Microsoft (Nasdaq: MSFT) is slated to announce the release of its .NET Content Management Server 2002 at the annual Microsoft Exchange Conference in Anaheim, California.
The new content management offering will let developers more rapidly publish content to the Web directly from Microsoft Word, according to the company. In addition, users will realize an increased ability to personalize the content of Web pages for customers.
The software relies on XML (extensible markup language), which lets developers create customized tags that can be read across many applications and organizations. XML serves as the basis for all of Microsoft’s Web services offerings.
The product will cost US$42,000 per processor and is slated to become available by year-end.
More Add-Ons Planned
Ten additional independent software vendors also are releasing integrated software additions to the content management system, Microsoft said. Those offerings include search features, site migration capabilities and the ability to manage user identity.
Content Management 2002 joins BizTalk Server 2002 and Commerce Server 2002, which were released by Microsoft earlier this year.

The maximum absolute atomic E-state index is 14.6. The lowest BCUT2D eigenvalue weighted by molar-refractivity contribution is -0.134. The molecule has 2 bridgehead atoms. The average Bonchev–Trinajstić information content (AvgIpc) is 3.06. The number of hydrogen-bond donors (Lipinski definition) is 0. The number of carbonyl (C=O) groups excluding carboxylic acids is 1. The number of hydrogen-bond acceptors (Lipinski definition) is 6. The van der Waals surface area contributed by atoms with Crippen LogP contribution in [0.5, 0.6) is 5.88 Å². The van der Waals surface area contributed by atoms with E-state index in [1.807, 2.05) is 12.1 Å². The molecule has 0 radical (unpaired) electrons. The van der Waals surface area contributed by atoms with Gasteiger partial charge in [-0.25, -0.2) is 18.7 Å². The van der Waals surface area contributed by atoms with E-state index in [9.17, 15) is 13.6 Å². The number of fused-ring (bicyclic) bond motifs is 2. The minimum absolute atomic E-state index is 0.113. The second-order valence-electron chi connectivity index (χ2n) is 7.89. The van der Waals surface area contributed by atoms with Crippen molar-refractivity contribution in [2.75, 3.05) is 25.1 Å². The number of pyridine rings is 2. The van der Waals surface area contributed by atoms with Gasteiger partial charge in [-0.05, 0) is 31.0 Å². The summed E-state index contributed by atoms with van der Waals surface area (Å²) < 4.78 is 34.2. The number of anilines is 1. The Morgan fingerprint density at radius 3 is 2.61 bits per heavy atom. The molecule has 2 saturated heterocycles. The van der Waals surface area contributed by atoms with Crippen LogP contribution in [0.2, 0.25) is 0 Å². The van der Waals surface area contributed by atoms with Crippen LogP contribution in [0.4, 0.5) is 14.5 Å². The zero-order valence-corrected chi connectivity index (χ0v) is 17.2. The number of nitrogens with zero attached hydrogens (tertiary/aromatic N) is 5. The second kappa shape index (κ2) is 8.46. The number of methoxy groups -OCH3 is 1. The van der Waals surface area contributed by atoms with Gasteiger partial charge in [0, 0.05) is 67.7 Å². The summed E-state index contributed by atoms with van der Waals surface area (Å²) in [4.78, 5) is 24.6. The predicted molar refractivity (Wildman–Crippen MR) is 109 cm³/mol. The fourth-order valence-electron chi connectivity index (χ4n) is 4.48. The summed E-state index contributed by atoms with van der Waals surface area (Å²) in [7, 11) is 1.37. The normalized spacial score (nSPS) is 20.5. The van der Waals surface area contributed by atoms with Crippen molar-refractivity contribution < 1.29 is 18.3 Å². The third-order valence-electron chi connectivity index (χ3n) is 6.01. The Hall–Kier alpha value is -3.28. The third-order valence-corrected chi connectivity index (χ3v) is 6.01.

In Dire Need?
A Jupiter Media Metrix study released earlier this year suggested that a majority of companies view content management as key to operating their Web sites.
According to the study, 53 percent of surveyed companies said they planned to launch new document, content or media asset management systems by the end of 2002.
The study also suggested that businesses may be paying too much for content management software. Some companies have spent as much as $25,000 per non-technical employee to manage content online.
Web Services Adoption Iffy
But it is unclear whether companies will flock to Web services applications in the near future, even though Microsoft has positioned the .NET integrated suite of services as its core enterprise offering.
“When we talk to customers about Web services, they’re very interested in it. They’re doing research in it, but they’re moving cautiously,” Julie Giera, IT services vice president at Giga Information Group, told the E-Commerce Times.
“I think there is still a lack of understanding about .NET and Web services in general,” she added.